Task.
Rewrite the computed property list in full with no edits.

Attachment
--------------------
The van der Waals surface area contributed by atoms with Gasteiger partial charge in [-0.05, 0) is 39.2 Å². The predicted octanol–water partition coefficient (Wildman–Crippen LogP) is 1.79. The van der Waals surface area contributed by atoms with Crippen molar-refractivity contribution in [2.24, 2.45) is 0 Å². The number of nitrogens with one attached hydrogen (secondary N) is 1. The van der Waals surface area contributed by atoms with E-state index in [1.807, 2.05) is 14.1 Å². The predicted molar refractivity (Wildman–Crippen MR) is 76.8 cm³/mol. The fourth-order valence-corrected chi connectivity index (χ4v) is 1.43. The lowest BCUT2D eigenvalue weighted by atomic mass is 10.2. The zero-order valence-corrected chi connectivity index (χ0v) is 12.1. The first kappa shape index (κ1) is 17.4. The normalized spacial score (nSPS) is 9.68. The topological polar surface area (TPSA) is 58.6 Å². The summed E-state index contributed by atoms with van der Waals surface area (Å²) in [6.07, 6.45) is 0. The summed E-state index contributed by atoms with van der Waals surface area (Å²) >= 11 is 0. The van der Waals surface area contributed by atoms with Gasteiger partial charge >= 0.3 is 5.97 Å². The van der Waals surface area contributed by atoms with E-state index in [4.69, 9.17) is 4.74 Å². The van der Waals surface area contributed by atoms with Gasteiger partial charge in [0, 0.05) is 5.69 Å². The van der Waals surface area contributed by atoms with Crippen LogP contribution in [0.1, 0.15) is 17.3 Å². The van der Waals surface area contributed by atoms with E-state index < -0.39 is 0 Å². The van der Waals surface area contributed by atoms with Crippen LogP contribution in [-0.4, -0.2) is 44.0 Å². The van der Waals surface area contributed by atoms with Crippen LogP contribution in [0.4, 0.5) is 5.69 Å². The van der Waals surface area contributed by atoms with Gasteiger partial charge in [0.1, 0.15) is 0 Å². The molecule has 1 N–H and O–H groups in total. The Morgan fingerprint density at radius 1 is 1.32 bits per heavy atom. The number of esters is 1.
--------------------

The van der Waals surface area contributed by atoms with Gasteiger partial charge in [-0.05, 0) is 39.2 Å². The predicted octanol–water partition coefficient (Wildman–Crippen LogP) is 1.79. The van der Waals surface area contributed by atoms with Crippen molar-refractivity contribution in [2.24, 2.45) is 0 Å². The number of nitrogens with one attached hydrogen (secondary N) is 1. The van der Waals surface area contributed by atoms with E-state index in [1.807, 2.05) is 14.1 Å². The predicted molar refractivity (Wildman–Crippen MR) is 76.8 cm³/mol. The fourth-order valence-corrected chi connectivity index (χ4v) is 1.43. The lowest BCUT2D eigenvalue weighted by atomic mass is 10.2. The zero-order valence-corrected chi connectivity index (χ0v) is 12.1. The first kappa shape index (κ1) is 17.4. The normalized spacial score (nSPS) is 9.68. The topological polar surface area (TPSA) is 58.6 Å². The summed E-state index contributed by atoms with van der Waals surface area (Å²) in [6.07, 6.45) is 0. The summed E-state index contributed by atoms with van der Waals surface area (Å²) >= 11 is 0. The van der Waals surface area contributed by atoms with Gasteiger partial charge >= 0.3 is 5.97 Å². The van der Waals surface area contributed by atoms with E-state index in [4.69, 9.17) is 4.74 Å². The van der Waals surface area contributed by atoms with Gasteiger partial charge in [0, 0.05) is 5.69 Å². The van der Waals surface area contributed by atoms with Crippen LogP contribution in [0.1, 0.15) is 17.3 Å². The van der Waals surface area contributed by atoms with E-state index < -0.39 is 0 Å². The van der Waals surface area contributed by atoms with Crippen LogP contribution in [-0.4, -0.2) is 44.0 Å². The van der Waals surface area contributed by atoms with Crippen LogP contribution in [0.4, 0.5) is 5.69 Å². The van der Waals surface area contributed by atoms with Gasteiger partial charge in [0.1, 0.15) is 0 Å². The molecule has 1 N–H and O–H groups in total. The Morgan fingerprint density at radius 1 is 1.32 bits per heavy atom. The number of esters is 1.